York Early Music Christmas Festival: Pocket Sinfonia, National Centre for Early Music, York, December 9
THIS was a delightful late-afternoon entertainment, made all the more so by being unexpected (there was a further performance later in the evening, as is happening with most of the concerts in the festival).
Only four years old, Pocket Sinfonia is a quartet built around Emil Duncumb’s fortepiano. The other players cover flute, violin and cello. They specialise in 19th century transcriptions of classical music for larger forces and here included a Mozart piano concerto and a Haydn symphony.
If that sounds unexciting, think again. We have perhaps been too prissy, even purist, about scaled-down versions of larger pieces. Covid has hastened a revision of that idea. Smaller groups have had to tackle bigger works, if only to ensure social distancing. Results have been gently reassuring.
But enough of the mechanics. Essentially what we had was a piano quartet, with flute and violin taking turns to play the top part. It made for an intimate sound, made more so by the relatively introverted fortepiano (as opposed to the modern pianoforte) and the use of a wooden flute, which is less incisive than its modern counterpart and thus more mellow in a small ensemble.
Mozart’s Piano Concerto in C minor, K.491, in Hummel’s transcription, took a short time to adjust to. For a start, the fortepiano joined the opening tutti, which would not normally have involved the soloist. But the intimate sound worked its magic and compelled attention. Where we would have expected bold dialogue, we had soloist and supporting trio sharing confidences. In short, it was akin to hearing a new piece.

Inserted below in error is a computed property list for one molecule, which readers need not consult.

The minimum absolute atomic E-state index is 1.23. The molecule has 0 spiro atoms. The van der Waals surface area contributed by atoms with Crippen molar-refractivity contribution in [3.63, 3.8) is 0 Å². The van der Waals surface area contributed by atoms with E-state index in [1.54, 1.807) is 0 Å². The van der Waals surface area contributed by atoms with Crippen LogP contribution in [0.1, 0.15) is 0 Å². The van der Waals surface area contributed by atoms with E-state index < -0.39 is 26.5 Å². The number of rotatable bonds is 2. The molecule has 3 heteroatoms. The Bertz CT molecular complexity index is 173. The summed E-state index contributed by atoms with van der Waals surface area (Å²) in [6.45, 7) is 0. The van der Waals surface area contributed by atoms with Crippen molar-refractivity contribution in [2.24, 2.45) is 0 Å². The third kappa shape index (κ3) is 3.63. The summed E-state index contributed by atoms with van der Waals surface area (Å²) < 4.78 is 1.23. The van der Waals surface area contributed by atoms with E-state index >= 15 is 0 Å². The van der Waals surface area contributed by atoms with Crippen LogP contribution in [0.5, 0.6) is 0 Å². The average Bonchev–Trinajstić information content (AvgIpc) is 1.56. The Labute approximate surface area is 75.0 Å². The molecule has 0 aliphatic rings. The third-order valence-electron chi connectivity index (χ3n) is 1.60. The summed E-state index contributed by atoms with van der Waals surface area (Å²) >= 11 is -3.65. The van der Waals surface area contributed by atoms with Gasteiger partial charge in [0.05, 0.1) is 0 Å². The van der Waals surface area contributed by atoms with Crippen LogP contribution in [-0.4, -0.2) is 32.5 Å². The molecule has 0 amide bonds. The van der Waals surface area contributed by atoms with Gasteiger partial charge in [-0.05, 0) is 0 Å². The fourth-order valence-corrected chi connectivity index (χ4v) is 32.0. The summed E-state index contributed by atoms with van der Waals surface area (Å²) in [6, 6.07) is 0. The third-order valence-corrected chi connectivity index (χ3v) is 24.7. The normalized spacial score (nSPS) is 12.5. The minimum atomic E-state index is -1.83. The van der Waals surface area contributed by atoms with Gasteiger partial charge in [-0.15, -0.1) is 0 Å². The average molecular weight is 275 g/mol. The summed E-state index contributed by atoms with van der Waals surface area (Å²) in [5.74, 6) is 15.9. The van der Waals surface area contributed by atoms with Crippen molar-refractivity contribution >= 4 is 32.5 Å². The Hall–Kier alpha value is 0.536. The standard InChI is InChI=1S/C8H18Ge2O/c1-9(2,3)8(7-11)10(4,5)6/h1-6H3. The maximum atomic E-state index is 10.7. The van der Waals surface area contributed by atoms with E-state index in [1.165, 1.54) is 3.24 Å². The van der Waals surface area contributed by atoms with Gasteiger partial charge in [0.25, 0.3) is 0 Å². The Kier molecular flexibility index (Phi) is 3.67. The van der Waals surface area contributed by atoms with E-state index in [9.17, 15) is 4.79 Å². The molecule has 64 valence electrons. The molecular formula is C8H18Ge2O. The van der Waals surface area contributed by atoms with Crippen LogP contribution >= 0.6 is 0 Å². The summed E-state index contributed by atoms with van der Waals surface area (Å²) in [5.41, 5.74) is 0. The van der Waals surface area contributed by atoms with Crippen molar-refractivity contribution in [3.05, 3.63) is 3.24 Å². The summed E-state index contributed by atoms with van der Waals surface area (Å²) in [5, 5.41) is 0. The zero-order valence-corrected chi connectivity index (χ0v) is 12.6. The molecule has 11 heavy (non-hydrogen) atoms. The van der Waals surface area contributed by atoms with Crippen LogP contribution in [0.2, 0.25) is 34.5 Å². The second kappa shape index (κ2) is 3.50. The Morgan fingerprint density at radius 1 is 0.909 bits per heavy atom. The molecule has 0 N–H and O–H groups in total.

Duncumb was exceptionally nimble-fingered. It was part of the style in the 19th century to decorate solo lines more than happens today, partly to counteract the quicker ‘decay’ – dying away of sound – of the fortepiano. The extra ornamentation in the slow movement especially seemed quite natural rather than grafted on for display. The finale’s set of variations grew in impatience and weight, and the closing accelerando was exciting indeed.
Now we had a lull with a transcription by the group’s violinist, Eleanor Corr, of a Mozart dance, Der Schlittenfahrt (The Sleigh Ride), complete with occasional bells (which might have been a touch more jingly). But it was just the kind of setting you might have heard at a Viennese court ball (or even coffee-house) in his own day, a tasty bonbon.
The third last of Haydn’s London symphonies, No 102 in B flat (mysteriously described in the programme as ‘The Miracle’, although that is actually No 96) was given in Clementi’s superb arrangement. We missed only the timpani in a development section of thrilling power.
Alex Rolton’s reliable cello came to the fore briefly in the slow movement – adapted by Haydn from a piano trio – and Rosie Bowker’s flute took an eloquent lead in the closing rondo. The group mined Haydn’s witty gaps here to the full.
Early music has come a long way since it dealt solely with mediaeval and baroque music and forced audiences to endure anaemic noises and excruciating intonation in the name of ‘authenticity’ (I exaggerate). Just how far was proved by Pocket Sinfonia’s skill and sensitivity. I hope they will make an early return to York.
Review by Martin Dreyer